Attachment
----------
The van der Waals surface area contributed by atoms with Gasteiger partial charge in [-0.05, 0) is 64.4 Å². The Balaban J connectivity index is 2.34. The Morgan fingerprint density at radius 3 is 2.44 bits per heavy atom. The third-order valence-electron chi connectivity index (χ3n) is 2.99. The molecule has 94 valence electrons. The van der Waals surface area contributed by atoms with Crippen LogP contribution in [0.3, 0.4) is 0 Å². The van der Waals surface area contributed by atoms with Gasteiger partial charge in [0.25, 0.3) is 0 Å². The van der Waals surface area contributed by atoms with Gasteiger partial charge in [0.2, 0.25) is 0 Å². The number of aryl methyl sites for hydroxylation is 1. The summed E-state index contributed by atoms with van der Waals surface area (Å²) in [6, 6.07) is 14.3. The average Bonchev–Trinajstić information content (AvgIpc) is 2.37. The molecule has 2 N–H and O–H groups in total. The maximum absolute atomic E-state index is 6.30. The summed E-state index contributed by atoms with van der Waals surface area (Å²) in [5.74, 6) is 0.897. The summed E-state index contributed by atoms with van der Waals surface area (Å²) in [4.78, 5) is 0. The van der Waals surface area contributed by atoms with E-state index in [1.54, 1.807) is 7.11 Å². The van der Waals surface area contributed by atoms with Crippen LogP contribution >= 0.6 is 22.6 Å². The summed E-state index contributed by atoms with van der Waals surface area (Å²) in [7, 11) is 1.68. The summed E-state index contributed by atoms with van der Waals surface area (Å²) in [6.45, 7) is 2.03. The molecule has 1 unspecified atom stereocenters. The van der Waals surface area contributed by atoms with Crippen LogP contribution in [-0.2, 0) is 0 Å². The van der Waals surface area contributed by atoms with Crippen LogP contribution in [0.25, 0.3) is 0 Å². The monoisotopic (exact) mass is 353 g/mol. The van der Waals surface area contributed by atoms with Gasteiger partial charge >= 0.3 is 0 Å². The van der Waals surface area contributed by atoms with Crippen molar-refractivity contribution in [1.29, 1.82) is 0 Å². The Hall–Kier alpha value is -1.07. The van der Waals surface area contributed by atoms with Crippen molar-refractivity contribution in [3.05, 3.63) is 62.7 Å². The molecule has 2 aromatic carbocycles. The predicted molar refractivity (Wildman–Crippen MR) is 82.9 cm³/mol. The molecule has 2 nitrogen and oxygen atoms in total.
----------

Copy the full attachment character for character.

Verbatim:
The van der Waals surface area contributed by atoms with Gasteiger partial charge in [-0.05, 0) is 64.4 Å². The Balaban J connectivity index is 2.34. The Morgan fingerprint density at radius 3 is 2.44 bits per heavy atom. The third-order valence-electron chi connectivity index (χ3n) is 2.99. The molecule has 94 valence electrons. The van der Waals surface area contributed by atoms with Crippen LogP contribution in [0.3, 0.4) is 0 Å². The van der Waals surface area contributed by atoms with Gasteiger partial charge in [0.25, 0.3) is 0 Å². The van der Waals surface area contributed by atoms with Gasteiger partial charge in [0.2, 0.25) is 0 Å². The number of aryl methyl sites for hydroxylation is 1. The summed E-state index contributed by atoms with van der Waals surface area (Å²) in [6, 6.07) is 14.3. The average Bonchev–Trinajstić information content (AvgIpc) is 2.37. The molecule has 2 N–H and O–H groups in total. The maximum absolute atomic E-state index is 6.30. The summed E-state index contributed by atoms with van der Waals surface area (Å²) in [5.74, 6) is 0.897. The summed E-state index contributed by atoms with van der Waals surface area (Å²) in [4.78, 5) is 0. The van der Waals surface area contributed by atoms with E-state index in [1.54, 1.807) is 7.11 Å². The van der Waals surface area contributed by atoms with Crippen LogP contribution >= 0.6 is 22.6 Å². The summed E-state index contributed by atoms with van der Waals surface area (Å²) in [7, 11) is 1.68. The summed E-state index contributed by atoms with van der Waals surface area (Å²) in [6.45, 7) is 2.03. The molecule has 1 unspecified atom stereocenters. The van der Waals surface area contributed by atoms with Crippen LogP contribution in [-0.2, 0) is 0 Å². The van der Waals surface area contributed by atoms with Crippen LogP contribution in [0.25, 0.3) is 0 Å². The monoisotopic (exact) mass is 353 g/mol. The van der Waals surface area contributed by atoms with Gasteiger partial charge >= 0.3 is 0 Å². The van der Waals surface area contributed by atoms with Crippen molar-refractivity contribution in [1.29, 1.82) is 0 Å². The Hall–Kier alpha value is -1.07. The van der Waals surface area contributed by atoms with Crippen molar-refractivity contribution in [3.05, 3.63) is 62.7 Å². The molecule has 2 aromatic carbocycles. The predicted molar refractivity (Wildman–Crippen MR) is 82.9 cm³/mol. The molecule has 2 nitrogen and oxygen atoms in total.